By Keith Reid
A variety of factors go into determining whether a heating season is good for the industry or not so good. With heating fuel, price tends to have an impact on volume with some people turning down the thermostat as the cost to fill the oil tank moves up. And then you have the weather. The more days that are cold enough to require heating and the colder the weather during those days, the more gallons that are typically consumed. This is conventional wisdom and is certainly true at a foundational level.
The term “Polar Vortex” has been thrown around quite a bit lately, but regardless of the tag line NOAA heating degree day calculations show that the last two heating season have been significantly colder than normal, with this year’s heating season being slightly less extreme than 2013-2014. For those not in the know, which should be very few Fuel Oil News readers, EIA defines a HDD as: A measure of how cold a location is over a period of time relative to a base temperature, most commonly specified as 65°F. The measure is computed for each day by subtracting the average of the day’s high and low temperatures from the base temperature (65°), with negative values set equal to zero. Each day’s heating degree days are summed to create a heating degree day measure for a specified reference period. Heating degree days are used in energy analysis as an indicator of space heating energy requirements or use.
The National Oceanic and Atmospheric Administration typically pulls data from daily temperature observations at nearly 200 major weather stations to determine HDD data for the United States.
While 2014-2015 heating season was slightly less extreme nationally than the previous season, if you look at HDD data regionally then 2014-2015 was slightly more extreme for those in the Northeast. As the Washington Post recently noted, much of the highly populated northeastern United States had one of its top three coldest first quarters of the year in records dating back to 1895.
For example, looking at NYSERDA data for New York between July 1, 2014, and March 18, 2015, there were 6,261 HDDs compared to 6,256 for the same period in the preceding heating season. The “normal” for comparison is stated to be 5,706.
The cost of heating oil had little in common between the two heating seasons. Prices were still astronomical going into the 2013 season but had plummeted and stayed relatively suppressed moving into the 2014 season. According to EIA the average family heating cost with oil dropped from $2,355 to $1,784 respectively. This should have resulted in consumers being a little less frugal with the thermostat 2014-2015.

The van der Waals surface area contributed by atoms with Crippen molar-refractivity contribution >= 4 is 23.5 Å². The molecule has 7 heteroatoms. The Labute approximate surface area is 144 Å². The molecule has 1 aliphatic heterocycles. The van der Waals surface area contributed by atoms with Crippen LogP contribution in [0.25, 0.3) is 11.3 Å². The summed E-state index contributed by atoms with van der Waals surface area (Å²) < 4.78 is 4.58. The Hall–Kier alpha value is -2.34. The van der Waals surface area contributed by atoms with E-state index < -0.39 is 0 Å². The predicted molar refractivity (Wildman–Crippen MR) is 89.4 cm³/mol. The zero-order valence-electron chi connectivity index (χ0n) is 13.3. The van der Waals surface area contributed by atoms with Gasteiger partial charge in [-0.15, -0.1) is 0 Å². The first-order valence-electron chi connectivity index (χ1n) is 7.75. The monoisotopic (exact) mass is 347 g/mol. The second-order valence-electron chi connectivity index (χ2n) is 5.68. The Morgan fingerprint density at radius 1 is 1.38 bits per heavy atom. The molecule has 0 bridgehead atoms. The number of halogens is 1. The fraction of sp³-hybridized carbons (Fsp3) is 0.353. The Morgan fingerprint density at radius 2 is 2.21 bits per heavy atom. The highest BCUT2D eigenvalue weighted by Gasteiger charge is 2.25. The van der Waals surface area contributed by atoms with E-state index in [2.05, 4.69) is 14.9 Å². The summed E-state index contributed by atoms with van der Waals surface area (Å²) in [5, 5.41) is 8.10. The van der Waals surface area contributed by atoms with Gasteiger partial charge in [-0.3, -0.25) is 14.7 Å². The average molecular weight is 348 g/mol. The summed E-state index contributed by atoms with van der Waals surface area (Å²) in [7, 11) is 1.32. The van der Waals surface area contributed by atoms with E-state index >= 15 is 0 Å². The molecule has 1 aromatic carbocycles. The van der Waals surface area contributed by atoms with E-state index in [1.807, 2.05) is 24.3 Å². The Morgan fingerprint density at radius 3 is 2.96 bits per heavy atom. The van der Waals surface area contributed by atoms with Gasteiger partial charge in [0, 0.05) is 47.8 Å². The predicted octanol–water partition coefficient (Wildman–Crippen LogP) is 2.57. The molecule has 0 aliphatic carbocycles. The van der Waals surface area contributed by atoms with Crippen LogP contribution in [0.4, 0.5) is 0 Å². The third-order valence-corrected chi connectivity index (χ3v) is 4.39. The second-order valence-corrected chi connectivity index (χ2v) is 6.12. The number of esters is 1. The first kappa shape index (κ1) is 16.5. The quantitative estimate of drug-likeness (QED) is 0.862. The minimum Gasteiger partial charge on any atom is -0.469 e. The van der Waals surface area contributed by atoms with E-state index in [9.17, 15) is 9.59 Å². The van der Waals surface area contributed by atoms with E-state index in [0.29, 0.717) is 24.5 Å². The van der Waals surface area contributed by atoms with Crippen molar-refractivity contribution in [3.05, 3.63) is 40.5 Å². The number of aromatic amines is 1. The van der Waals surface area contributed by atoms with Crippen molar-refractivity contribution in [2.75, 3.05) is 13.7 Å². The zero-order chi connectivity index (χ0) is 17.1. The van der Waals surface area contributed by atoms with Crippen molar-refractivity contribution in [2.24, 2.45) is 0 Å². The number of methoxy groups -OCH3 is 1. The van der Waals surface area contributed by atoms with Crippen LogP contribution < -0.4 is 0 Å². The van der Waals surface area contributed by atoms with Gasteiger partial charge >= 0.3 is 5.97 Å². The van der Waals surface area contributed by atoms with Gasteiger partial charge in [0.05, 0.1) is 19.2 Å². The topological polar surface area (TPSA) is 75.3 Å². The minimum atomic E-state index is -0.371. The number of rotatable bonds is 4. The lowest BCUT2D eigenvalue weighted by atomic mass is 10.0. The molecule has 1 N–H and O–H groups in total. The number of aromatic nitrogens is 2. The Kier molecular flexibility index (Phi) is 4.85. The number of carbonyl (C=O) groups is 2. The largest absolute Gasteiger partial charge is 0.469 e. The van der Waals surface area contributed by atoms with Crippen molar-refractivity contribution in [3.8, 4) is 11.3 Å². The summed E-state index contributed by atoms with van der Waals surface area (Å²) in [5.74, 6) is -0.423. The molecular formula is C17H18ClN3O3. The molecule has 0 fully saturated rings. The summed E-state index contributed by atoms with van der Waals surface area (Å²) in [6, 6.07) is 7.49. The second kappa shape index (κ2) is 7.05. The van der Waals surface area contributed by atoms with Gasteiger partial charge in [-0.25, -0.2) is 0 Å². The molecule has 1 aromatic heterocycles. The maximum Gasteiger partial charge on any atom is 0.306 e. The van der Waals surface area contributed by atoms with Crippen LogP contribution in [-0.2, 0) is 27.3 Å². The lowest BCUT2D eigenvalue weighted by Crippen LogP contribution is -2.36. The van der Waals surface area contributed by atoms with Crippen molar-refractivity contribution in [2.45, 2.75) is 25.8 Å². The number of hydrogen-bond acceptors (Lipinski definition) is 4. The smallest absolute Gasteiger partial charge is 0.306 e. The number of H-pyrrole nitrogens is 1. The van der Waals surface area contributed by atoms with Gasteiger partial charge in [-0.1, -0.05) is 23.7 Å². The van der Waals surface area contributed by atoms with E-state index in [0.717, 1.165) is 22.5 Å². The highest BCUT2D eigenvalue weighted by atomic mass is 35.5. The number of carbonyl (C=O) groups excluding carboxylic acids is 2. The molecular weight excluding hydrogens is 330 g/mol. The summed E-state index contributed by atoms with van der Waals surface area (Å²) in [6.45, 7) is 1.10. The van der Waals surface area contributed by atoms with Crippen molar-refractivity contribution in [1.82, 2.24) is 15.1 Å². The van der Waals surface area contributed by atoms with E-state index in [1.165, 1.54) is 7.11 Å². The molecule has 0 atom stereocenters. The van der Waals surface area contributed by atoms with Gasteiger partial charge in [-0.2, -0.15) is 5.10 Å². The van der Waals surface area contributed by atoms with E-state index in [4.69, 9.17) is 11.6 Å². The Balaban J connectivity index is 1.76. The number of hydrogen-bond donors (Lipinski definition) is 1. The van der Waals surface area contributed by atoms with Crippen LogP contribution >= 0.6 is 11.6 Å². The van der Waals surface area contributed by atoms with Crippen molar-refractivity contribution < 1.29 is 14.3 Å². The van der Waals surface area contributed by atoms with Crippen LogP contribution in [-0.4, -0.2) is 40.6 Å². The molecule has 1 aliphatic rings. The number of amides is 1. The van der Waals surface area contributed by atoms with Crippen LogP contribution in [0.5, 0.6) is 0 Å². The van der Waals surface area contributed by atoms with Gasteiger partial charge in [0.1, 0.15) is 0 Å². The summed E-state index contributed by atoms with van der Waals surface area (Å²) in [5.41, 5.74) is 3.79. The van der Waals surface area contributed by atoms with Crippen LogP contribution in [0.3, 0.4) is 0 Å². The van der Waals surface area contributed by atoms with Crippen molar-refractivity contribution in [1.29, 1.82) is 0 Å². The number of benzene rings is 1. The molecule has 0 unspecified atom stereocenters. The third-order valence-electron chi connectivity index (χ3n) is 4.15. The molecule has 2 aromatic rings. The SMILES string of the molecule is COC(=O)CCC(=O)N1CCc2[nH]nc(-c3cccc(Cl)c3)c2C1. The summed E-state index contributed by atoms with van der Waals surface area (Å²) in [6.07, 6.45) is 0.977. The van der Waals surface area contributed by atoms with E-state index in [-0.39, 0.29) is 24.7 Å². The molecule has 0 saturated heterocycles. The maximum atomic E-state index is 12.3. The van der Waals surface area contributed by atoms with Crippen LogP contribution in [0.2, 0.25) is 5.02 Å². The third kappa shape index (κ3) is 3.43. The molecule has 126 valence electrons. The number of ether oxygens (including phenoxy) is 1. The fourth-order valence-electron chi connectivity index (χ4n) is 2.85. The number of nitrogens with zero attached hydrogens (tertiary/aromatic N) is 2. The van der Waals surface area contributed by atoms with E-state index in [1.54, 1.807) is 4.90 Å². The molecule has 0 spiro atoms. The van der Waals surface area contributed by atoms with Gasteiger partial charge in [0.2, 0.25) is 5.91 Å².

All in all, EIA data would support more gallons have been consumed the previous two heating seasons as a result of the colder weather. However, some heating fuels marketers might find their number of gallons moved less than expected and not necessarily linear in relationship to the increase in HDDs. Ultimately, the specific residential or commercial property can work to put a cap on the maximum amount of fuel that can be burned on any given day.
“A customer calls and says he cannot get the temperature in the house above 61°,” said Philip J. Baratz, president of Angus Energy and the Managing Member of Angus Partners, LLC. Angus began providing hedging services in 1991. “The thermostat is set at 68° but it just won’t go any higher than 61°. And the oil company is thinking about all sorts of things like, well, you need more insulation and your equipment might not be sized right. But at the end of the day the bigger picture is that this person’s equipment is running 24 hours straight and it can’t warm-up the house.”
He noted that customers who cannot get their homes up to 68° when it’s 10° below zero, might not be able to get their homes that warm at 5° below or even 5° above zero. In that scenario the colder it gets outside the K-factor (gallons per degree day) goes a bit awry because those customers are not consuming any more oil because they just can’t. One of those customers that would normally burn 1 gallon per five HDDs and then it drops another 15° is not going to burn an additional 3 gallons. “So multiply that by the number of cold days and by the number of customers and people are going to scratch their heads,” Baratz said. “When people are closing the books, say in February, they are going look back and say wait a second. It was 35% colder than normal why were deliveries only 15% more than normal?”
This can potentially lead to dealers making miscalculations in their fuel procurement strategies.
Baratz noted that from November through most of January the weather was fairly normal. The coldest weather was during the month of February. “If you’re showing me a season that is steadily 10% colder every single month then you can make the argument the deliveries should have been about 10% higher than normal, but if it’s all concentrated in such a short period of time people are going to scratch their heads and wonder,” Baratz said. “And the worst thing that happens is they change their K-factors in their system next year and you get run outs.”
When a customer calls in to complain, or you notice that a customer is potentially not living in a tight house, Baratz’s advice is to seize the opportunity to help those customers out—they will remember it. That can involve explaining the situation and providing the solutions or references so that he or she can get better insulation or more capable heating appliance. Further, consider tank-monitors. But if not, be a little leery of depending too much on K-Factors early next winter.